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Math Help - Help Wanted with Integral Word Problem

  1. #1
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    Help Wanted with Integral Word Problem

    Hello,

    I am not any good with these word problems.
    I am struggling with this:

    "Find the total mass of a circular region of radius 6 if the density (mass units per unit area) at a point in the region is the sqare of the distance from the point to the center of the circle. (Divide the region into circular shells, i.e., washers.)"


    I don't know where to begin, but a circle with radius 6. I can't even determine if this is supposed to be 2-D or 3-D.

    Can anyone please help me?
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  2. #2
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    Grandad's Avatar
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    Variable density disc

    Hello Jenberl
    Quote Originally Posted by Jenberl View Post
    Hello,

    I am not any good with these word problems.
    I am struggling with this:

    "Find the total mass of a circular region of radius 6 if the density (mass units per unit area) at a point in the region is the sqare of the distance from the point to the center of the circle. (Divide the region into circular shells, i.e., washers.)"


    I don't know where to begin, but a circle with radius 6. I can't even determine if this is supposed to be 2-D or 3-D.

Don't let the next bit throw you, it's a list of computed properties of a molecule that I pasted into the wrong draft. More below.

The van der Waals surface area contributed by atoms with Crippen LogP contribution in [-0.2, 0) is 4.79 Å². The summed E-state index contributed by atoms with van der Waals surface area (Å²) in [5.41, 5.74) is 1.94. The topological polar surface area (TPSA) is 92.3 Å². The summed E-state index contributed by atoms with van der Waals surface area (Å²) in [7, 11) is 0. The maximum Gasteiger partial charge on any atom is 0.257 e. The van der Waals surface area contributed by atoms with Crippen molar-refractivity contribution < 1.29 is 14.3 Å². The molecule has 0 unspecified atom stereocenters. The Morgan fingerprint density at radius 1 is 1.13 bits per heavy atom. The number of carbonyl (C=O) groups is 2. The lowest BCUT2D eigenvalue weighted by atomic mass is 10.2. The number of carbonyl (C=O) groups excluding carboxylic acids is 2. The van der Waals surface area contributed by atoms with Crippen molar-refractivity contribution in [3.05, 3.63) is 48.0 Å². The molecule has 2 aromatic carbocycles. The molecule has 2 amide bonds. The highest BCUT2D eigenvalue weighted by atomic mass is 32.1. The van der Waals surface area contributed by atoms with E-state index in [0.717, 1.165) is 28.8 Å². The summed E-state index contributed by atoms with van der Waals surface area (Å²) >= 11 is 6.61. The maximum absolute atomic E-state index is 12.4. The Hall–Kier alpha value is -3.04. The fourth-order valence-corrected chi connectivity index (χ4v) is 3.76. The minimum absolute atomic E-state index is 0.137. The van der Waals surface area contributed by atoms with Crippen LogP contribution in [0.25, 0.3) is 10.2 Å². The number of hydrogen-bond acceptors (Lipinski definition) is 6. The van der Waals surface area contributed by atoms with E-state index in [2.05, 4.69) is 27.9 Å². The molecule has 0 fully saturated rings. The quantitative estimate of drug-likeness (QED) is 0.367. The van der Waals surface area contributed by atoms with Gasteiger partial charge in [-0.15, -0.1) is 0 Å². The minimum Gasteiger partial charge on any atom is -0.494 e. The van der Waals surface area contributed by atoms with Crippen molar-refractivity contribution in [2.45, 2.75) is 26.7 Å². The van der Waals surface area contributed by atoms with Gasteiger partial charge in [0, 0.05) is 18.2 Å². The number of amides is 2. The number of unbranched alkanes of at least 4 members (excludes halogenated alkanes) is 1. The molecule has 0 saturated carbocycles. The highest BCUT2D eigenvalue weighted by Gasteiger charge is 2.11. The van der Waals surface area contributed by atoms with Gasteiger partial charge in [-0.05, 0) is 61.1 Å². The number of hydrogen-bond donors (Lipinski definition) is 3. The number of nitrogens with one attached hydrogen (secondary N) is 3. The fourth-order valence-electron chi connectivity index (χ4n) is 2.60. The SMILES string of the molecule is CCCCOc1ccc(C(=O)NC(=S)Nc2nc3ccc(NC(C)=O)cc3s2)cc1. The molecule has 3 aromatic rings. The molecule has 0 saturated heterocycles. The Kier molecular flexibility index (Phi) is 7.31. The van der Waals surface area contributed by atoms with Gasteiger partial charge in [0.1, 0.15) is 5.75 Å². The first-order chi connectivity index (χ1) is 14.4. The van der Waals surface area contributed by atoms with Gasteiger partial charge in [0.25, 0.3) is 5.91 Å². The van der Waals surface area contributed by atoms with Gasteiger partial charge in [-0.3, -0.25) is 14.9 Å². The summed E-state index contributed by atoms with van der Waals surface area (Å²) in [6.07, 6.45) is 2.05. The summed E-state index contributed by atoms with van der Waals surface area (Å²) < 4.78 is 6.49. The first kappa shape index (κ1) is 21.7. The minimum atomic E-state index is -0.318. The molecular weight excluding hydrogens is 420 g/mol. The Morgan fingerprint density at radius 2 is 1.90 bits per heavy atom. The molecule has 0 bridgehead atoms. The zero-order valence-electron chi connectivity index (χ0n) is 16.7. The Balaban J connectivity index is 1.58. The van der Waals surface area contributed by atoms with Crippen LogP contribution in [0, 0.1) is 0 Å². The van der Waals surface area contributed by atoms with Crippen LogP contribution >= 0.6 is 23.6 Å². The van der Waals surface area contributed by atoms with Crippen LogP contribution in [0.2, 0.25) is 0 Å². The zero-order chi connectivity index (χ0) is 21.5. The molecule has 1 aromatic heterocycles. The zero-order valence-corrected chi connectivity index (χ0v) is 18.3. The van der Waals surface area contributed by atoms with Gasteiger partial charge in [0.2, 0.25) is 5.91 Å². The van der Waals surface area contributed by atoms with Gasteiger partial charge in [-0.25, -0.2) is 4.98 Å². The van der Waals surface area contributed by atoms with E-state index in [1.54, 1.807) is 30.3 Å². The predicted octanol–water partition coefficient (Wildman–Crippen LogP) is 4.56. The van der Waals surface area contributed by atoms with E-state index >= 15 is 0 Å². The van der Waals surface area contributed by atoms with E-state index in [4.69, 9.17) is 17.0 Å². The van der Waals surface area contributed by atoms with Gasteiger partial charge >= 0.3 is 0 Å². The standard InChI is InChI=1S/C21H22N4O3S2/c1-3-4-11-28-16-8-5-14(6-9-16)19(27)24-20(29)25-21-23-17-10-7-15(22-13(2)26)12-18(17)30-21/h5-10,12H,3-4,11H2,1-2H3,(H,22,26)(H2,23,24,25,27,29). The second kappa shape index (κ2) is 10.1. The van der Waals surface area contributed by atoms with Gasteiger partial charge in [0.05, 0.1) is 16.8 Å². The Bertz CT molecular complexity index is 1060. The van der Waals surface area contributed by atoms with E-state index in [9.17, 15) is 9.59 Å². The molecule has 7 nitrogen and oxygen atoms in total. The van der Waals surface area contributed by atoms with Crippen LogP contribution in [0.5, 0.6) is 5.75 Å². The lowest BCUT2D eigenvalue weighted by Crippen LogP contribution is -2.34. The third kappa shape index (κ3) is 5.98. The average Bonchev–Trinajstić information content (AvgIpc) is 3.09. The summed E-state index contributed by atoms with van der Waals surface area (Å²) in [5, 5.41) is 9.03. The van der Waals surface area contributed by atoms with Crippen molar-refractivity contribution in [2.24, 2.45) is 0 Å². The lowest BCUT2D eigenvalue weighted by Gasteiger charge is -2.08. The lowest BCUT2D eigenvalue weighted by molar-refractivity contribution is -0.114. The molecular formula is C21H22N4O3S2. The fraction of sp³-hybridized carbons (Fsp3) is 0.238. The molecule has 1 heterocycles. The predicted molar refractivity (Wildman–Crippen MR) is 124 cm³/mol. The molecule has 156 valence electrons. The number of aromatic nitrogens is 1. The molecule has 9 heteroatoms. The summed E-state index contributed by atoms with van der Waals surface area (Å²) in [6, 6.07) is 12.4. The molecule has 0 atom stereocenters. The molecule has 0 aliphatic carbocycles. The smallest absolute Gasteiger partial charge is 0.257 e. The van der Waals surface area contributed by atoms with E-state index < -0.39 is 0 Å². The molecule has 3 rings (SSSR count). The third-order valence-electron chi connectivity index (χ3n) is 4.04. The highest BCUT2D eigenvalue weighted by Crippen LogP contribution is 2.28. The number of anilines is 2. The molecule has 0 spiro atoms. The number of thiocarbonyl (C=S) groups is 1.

Can anyone please help me?
    It's a 2-D problem.

    Imagine a thin washer with centre at the centre of the disc, internal radius x and external radius x + \delta x (so its width is \delta x). Its internal circumference is 2 \pi x, and its area is therefore approximately 2 \pi x \delta x.

    The density at a distance x from the centre is x^2 units of mass per unit of area. So the mass of this washer is

    x^2 \times 2 \pi x \delta x = 2\pi x^3 \delta x

    To get the mass of the whole disc you'll need to work out the integral of this expression (with \delta x replaced by dx), with limits x = 0 to x = 6.

    Can you do it now?

    Grandad
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  3. #3
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    Smile

    Quote Originally Posted by Grandad View Post
    Hello Jenberl

    It's a 2-D problem.

    Imagine a thin washer with centre at the centre of the disc, internal radius x and external radius x + \delta x (so its width is \delta x). Its internal circumference is 2 \pi x, and its area is therefore approximately 2 \pi x \delta x.

    The density at a distance x from the centre is x^2 units of mass per unit of area. So the mass of this washer is

    x^2 \times 2 \pi x \delta x = 2\pi x^3 \delta x

    To get the mass of the whole disc you'll need to work out the integral of this expression (with \delta x replaced by dx), with limits x = 0 to x = 6.

    Can you do it now?

    Grandad

    Golly, thank you so much!
    How do you ever figure these problems out?
    I guess I don't have that foresight yet.
    Thank you again!
    Happy Holidays!

    Jen
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